When Ian Walker bought a used electric vehicle in 2018, he noticed it sat stationary far more than he liked.
“The car was sitting in our driveway, so we decided that we wanted to help some of our friends become less car-dependent,” he said.
He reached out to two friends in his neighbourhood, offering them use of the car. They started a Whatsapp group to schedule pick-ups and drop-offs — the friends both live within walking distance, so Walker just hands them the keys, free of charge.
“If our friends our friends take our vehicle out, it might cost us 25-50 cents in electricity, so it’s not really worth it, ” he said. “They can buy me a cup of coffee if they want to.”
Still, the Nissan Leaf doesn’t get enough use for Walker to justify owning it. He’s thinking of selling it in the spring. Walker and his informal carshare friends use active transportation and are also members of the Peg City Car Co-op, with Walker sitting on the board.
Peg City Car Co-op is an organized car share that launched in 2011. Members can book vehicles through their website, paying only for the time and distance driven. The co-op now has over 3,000 members, and has vehicles in nearly every central Winnipeg neighbourhood.
CEO Philip Mikulec attributes the growth in part to the pandemic. As lockdown and remote work changed how much and how often people moved around, some reevaluated their choice to own a personal vehicle.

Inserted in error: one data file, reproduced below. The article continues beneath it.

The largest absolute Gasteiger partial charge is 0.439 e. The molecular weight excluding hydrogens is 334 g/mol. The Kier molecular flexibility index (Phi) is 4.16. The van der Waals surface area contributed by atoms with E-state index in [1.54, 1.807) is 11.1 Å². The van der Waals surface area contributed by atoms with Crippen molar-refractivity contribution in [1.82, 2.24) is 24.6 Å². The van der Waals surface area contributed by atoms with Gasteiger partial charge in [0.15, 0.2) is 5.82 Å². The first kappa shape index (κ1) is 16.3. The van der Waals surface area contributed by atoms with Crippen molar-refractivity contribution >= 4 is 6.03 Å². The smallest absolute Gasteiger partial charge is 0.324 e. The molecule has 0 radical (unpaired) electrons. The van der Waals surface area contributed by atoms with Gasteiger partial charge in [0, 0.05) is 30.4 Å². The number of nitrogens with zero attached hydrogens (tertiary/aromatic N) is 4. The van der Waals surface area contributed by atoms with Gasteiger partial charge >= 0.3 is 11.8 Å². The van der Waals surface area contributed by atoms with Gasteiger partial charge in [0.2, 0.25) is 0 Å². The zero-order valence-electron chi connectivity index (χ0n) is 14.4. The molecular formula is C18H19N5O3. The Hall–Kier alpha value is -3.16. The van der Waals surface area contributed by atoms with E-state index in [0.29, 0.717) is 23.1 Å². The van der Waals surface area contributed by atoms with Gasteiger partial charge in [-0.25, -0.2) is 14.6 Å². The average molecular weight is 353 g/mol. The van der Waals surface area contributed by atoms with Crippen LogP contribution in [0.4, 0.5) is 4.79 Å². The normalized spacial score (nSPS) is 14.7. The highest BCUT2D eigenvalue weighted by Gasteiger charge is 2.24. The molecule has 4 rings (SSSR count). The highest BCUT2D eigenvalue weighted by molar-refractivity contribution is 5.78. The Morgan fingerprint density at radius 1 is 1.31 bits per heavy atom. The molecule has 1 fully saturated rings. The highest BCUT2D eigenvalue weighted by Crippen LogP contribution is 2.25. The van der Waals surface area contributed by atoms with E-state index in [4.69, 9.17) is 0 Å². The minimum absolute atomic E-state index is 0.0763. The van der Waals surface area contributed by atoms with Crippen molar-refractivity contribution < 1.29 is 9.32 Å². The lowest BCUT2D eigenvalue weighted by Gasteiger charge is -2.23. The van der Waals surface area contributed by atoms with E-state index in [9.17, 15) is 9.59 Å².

“People [were] looking at car ownership in a different light, looking at ways to save money and economize, and carsharing is a great way to do that, and then, of course, other urban and environmental benefits,” Mikulec said.
Mikulec says the co-op doesn’t always replace a personal vehicle entirely, adding that some families may go from two or three cars to one plus occasional use of a co-op car. Peg City’s reach also doesn’t extend to all of Winnipeg’s suburbs — while users can drive anywhere in the cars, they must return them to their designated spots, which are largely concentrated in the centre of the city.
Peg City could potentially add “free-floating” vehicles to their fleet soon — cars that can be parked anywhere on streets within certain zones — but city council has not yet approved the proposal.
“The car-sharing model really works best in denser, more walkable neighbourhoods where there’s more transit,” he said. “There has to be the option that people take other forms of transport and that car-sharing is just one of the transportation tools that people have in their toolbox.”
Another tool that could be coming to Manitoba is Turo, and app that lets vehicle owners rent out their personal vehicles. The company is in talks with Manitoba Public Insurance to see if they can bring the service to the province; the service has already launched in several other provinces and has been in the U.S. since 2009.
Mikulec says Turo is more akin to a rental service than a car share. But both give consumers access to a vehicle without committing to buying one — something Ian Walker can get behind.
“This is an asset that we spend a significant amount of our income on, so for the average person who isn’t using it as much as they may want to, this is a way of better utilizing a resource,” Walker said.
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